Yes, I’m posting on Tuesday instead of Wednesday this week! Why? Because something AWESOME is happening at Writers Helping Writers today, and I don’t want you to miss out on it.
Today, Writers Helping Writers (run by Angela Ackerman and Becca Puglisi, authors of The Emotion Thesaurus and other best-selling resources for writers) is running its monthly Critiques 4 U contest. The rules are simple: Comment on this morning’s blog post within 24 hours of it going live, and you’ll be entered for the chance to be one of three (3) writers to receive feedback on the first page of your manuscript.
Usually Becca critiques the three winners’ first pages. However, she and Angela have invited a special guest editor for this month’s contest: yours truly! 😀 So if you’re working on a story or manuscript right now, keep reading after the jump for more details.
When I was preparing my final poetry submission of 2018 during the last week of December, a surprising question popped into my head: “How many submissions did I send out this year?”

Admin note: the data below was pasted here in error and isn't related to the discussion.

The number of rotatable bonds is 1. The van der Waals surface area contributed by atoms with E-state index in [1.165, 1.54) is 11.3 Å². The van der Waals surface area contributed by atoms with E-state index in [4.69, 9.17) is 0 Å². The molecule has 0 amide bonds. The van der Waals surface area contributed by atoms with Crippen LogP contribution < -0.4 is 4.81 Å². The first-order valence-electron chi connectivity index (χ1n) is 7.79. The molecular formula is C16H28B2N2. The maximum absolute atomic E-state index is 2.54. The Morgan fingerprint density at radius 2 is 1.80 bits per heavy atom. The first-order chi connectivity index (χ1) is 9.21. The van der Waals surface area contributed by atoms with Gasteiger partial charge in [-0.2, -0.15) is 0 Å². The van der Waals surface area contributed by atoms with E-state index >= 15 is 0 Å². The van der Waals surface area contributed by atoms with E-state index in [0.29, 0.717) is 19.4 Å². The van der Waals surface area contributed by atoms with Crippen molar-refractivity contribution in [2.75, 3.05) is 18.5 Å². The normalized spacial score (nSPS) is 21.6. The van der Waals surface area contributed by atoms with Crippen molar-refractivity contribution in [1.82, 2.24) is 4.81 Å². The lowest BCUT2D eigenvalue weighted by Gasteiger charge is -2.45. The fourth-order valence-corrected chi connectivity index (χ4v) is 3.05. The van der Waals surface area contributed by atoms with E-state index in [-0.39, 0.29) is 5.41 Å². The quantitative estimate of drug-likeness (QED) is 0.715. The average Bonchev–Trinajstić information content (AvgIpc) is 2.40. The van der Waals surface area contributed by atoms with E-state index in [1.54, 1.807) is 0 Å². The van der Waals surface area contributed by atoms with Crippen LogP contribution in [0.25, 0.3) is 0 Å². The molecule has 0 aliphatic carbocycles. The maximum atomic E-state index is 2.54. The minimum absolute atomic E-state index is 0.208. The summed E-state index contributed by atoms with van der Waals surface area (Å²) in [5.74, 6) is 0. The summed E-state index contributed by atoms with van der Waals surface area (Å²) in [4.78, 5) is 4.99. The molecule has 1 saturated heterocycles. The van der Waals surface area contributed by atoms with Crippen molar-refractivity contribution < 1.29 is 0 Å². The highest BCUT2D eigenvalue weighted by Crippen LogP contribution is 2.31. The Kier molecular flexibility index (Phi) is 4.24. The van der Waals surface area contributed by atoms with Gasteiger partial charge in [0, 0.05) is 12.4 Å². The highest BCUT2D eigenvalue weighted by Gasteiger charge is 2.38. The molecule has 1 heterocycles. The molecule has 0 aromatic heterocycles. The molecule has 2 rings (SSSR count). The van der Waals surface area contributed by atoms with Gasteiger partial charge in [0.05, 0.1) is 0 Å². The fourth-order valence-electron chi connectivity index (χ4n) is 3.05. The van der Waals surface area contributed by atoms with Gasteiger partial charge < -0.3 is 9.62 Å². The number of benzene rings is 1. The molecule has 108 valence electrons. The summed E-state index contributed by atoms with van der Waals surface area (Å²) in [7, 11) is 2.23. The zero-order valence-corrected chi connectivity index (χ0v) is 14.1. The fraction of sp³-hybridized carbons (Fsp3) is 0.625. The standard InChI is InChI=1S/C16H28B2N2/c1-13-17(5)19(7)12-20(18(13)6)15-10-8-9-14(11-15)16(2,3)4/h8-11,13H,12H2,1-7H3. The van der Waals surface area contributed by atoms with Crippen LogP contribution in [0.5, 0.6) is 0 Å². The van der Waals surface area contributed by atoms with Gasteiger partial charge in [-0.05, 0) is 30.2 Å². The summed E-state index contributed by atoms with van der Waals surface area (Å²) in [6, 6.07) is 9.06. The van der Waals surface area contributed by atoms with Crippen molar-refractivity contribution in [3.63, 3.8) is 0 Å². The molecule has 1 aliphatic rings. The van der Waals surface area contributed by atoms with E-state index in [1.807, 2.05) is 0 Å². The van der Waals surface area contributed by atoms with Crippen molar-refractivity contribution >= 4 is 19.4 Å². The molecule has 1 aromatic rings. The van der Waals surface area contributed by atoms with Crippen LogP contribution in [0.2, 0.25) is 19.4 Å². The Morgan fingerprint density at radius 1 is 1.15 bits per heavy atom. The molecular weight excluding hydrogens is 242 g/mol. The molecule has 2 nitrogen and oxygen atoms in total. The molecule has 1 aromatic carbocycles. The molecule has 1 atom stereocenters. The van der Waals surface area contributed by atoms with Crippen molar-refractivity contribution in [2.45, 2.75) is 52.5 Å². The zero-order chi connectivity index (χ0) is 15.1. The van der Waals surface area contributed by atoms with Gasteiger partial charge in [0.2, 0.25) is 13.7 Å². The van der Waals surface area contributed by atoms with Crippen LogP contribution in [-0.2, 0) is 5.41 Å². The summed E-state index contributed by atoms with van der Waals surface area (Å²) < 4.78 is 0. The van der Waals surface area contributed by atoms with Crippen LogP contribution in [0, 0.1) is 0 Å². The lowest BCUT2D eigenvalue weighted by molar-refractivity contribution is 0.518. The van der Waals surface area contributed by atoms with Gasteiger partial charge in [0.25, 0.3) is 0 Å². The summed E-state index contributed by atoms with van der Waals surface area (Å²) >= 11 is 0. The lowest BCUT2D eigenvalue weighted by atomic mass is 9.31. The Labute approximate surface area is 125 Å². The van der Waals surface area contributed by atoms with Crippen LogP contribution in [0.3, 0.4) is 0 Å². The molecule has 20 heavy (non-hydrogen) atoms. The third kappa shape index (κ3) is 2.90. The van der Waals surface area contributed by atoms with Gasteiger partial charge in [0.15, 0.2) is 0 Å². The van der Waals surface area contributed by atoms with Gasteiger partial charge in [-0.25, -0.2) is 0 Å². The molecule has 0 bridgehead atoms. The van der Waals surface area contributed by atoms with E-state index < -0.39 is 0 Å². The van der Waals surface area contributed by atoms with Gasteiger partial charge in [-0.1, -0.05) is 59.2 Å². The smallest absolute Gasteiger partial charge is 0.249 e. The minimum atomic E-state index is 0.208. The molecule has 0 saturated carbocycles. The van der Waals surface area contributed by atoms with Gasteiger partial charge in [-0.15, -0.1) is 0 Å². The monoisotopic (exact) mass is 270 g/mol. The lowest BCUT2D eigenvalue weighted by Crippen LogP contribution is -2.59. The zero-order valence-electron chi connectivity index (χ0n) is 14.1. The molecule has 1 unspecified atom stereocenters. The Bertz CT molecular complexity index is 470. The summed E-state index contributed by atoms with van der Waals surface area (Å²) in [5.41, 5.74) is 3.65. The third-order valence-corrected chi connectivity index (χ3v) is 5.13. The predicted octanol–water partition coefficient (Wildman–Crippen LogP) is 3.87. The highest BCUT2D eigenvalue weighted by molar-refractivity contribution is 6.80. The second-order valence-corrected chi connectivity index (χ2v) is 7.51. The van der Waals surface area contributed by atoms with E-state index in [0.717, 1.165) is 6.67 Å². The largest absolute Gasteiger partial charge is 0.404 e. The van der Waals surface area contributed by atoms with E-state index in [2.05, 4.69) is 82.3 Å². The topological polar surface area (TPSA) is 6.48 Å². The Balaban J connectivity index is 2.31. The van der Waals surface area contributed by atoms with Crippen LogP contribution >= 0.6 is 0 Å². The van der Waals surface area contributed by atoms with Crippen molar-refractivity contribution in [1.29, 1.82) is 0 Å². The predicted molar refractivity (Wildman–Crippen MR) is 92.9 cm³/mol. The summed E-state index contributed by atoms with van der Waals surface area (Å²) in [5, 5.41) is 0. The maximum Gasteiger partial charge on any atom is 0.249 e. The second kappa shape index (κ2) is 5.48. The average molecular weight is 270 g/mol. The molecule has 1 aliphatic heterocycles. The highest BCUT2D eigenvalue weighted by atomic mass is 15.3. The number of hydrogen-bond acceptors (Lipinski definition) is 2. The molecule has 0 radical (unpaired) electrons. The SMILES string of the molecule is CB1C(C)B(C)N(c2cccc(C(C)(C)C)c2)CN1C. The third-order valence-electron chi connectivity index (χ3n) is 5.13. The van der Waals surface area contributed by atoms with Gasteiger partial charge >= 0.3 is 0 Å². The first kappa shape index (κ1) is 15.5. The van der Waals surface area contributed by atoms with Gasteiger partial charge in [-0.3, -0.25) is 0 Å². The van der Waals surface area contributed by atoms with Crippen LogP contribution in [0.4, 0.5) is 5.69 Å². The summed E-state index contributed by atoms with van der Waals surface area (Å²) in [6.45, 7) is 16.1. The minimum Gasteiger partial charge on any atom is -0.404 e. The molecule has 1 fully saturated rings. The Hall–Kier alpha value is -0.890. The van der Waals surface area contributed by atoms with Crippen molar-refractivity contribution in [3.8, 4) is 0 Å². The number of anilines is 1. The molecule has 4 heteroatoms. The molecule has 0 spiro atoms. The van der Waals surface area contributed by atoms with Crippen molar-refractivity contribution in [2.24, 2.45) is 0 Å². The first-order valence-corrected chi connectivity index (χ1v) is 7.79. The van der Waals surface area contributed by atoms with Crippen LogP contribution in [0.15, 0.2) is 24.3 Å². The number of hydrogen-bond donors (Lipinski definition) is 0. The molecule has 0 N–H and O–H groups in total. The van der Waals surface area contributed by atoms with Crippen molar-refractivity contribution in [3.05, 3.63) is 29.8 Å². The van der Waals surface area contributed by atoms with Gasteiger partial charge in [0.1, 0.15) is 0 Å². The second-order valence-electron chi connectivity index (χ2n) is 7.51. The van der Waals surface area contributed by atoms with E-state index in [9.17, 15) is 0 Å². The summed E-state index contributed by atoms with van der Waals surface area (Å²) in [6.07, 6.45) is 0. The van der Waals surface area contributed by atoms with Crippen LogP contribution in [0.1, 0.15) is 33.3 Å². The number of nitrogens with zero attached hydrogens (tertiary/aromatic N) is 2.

You see, I don’t set goals for a certain number of submissions each month or year, especially since poetry is still a part-time endeavor for me. Instead, I continually write and revise my poems, read various journals, and submit to places that I think would be a good fit for my work. And while I track my submissions, it’s mainly to remind myself of the facts, like which publications I’m waiting to hear from and which poems are currently out on submission.
So, for those reasons, I really had NO idea how many submissions I’d sent out in 2018. (*lol*) And not knowing that number made me curious. So I reviewed my tracking sheet, did some math, and decided to blog about what I found, with some relevant tips to boot.